Student association ESN is a success story of internationalisation

27 Jan 2020

In 2017 the international student association ESN was just an idea. Now it has grown into one of the largest student organisations in Nijmegen. After merely three years from the first idea to its now third committee, it appears to be exactly the kind of success story internationalisation can be. But how does an organisation get there?

‘To give all internationals a home in Nijmegen’, says Nadina Zaharieva, ESN’s current internal affairs manager, when asked about the main goal of Erasmus Student Network (ESN). According to Zaharieva and Marian Plohr, the organisation’s current president, the integration of international students in Nijmegen has been ESN’s central topic right from the start. And people have been agreeing with it. The organisation is starting 2020 with almost 600 members, deeming it the second largest on campus — with an influx of more Erasmus-students during the second semester to be expected.

All kind of backgrounds

According to Zaharieva and Plohr, members come from all kind of backgrounds. Including degree-seeking international students, Erasmus students and internationally minded Dutch students from both HAN and Radboud. This variety is a strong point for any organisation that aims to help students integrate in the Netherlands — but it also comes with certain challenges. Erasmus students, for example, are often not merely joining as non-active members, but are sitting as active students in the committees. Whether committee members only staying for the course of one semester rather than a full study year can result in organisational problems? ’No’, agree the board representatives.

‘We have a lot of member change, because there are many Erasmus students next to students who are enrolled for the entirety of a degree at Radboud. That makes constant promotion very important, but we view it more as an opportunity than a challenge. With this kind of movement, you get an influx of new ideas and a great foundation to get creative’, says Zaharieva.

On the left Marian Plohr and on the right Nadina Zaharieva. Photo: Rein Wieringa

ISN or ESN?

But ESN, even though its name might make one suspect it, is not mainly targeting Erasmus students. ’We are an organisation for every internationally minded student’, emphasise the board representatives. ‘Every Dutch or international student is welcome.’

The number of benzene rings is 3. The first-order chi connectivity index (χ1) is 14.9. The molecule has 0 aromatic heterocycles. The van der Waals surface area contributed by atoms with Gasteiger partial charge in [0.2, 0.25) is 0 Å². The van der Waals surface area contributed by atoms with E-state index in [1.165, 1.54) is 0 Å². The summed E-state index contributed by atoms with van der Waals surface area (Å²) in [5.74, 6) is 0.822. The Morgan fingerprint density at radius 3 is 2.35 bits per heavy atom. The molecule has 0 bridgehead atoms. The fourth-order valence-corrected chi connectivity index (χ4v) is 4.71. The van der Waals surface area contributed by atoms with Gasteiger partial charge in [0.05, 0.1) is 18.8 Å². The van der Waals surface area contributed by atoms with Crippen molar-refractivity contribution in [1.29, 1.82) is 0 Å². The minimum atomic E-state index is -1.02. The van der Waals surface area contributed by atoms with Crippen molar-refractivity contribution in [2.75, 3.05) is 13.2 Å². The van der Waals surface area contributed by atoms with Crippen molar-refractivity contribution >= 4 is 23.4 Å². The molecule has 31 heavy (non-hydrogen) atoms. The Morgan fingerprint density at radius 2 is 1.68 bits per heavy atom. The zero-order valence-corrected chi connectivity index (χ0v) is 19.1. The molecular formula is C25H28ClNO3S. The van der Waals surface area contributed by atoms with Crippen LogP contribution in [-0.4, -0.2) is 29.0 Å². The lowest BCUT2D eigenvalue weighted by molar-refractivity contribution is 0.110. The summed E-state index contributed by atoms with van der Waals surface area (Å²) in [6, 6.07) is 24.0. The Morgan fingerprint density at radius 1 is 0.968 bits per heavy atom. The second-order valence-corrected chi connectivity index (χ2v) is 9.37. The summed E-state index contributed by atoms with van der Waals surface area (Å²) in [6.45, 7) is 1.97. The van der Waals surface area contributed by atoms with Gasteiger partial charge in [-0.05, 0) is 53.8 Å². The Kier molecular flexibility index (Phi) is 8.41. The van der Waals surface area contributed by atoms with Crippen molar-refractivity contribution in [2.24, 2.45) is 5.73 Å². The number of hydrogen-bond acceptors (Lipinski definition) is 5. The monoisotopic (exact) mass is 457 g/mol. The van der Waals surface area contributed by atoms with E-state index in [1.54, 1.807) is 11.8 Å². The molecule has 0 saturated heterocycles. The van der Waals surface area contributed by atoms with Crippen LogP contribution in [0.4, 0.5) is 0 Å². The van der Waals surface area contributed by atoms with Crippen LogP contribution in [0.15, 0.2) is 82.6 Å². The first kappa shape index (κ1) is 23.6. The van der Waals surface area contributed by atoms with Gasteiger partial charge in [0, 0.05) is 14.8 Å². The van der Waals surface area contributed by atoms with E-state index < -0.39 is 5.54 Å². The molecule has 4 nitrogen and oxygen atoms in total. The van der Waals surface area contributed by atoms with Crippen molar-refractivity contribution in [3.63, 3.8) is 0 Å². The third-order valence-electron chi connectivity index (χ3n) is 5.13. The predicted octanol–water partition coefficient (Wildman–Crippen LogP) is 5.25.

The reason for the name change at the beginning of 2019 from its original name, the International Student Network (ISN) Nijmegen, to the Erasmus Student Network (ESN) Nijmegen was merely bureaucratic. ‘There was a vote on the national level of ESN’, explains Zaharieva and smiles, ’So we took one for the team. Our stance towards integration of all internationally minded students, whatsoever, hasn’t changed.’

To party or not to party

This aim to include all students, international and Dutch, is also reflected in the organisation’s list of activities. ESN has been involved in events ranging topically from charities to parties, from galas to pub quizzes, and from language cafes to city trips. Members and non-members come to meet new people, get help with bureaucratic issues and language barriers that accompany moving to a foreign country and in general to have a good time.

‘We want to give all internationals a home in Nijmegen’

’We know that people are different. So not everyone wants to party — some want to do a pub quiz. And we want to give all internationals a home in Nijmegen. So there will be something interesting for everyone’, says Zaharieva.

A safe space

A variety of activities like that is crucial when approaching the challenges people can encounter during their time abroad. Challenges of international students that have stayed virtually the same since the founding of ESN, according to the organisation. ’The mere fact that someone has moved abroad is a challenge’, says Plohr, ’It’s a difficult situation, because there is no-one there to help. And it can be very lonely.’

Plohr speaks from experience, having studied in Great Britain after his high school diploma in Germany before moving to Nijmegen after studying in the Netherlands as an Erasmus student himself in 2016. And how is ESN tackling this problem? ’We try to be a constant provider of contact for students.’, says Plohr, ’And by doing that, we have established a safe space for both international students and internationally minded Dutch students. And I wholeheartedly believe in the importance of that.’

’We are currently in the annual planning phase of the major events for 2020.’, adds Zaharieva, ’I can’t say more at the moment, but there will be some very interesting activities and definitely something fitting for everyone. Keep an eye out.’

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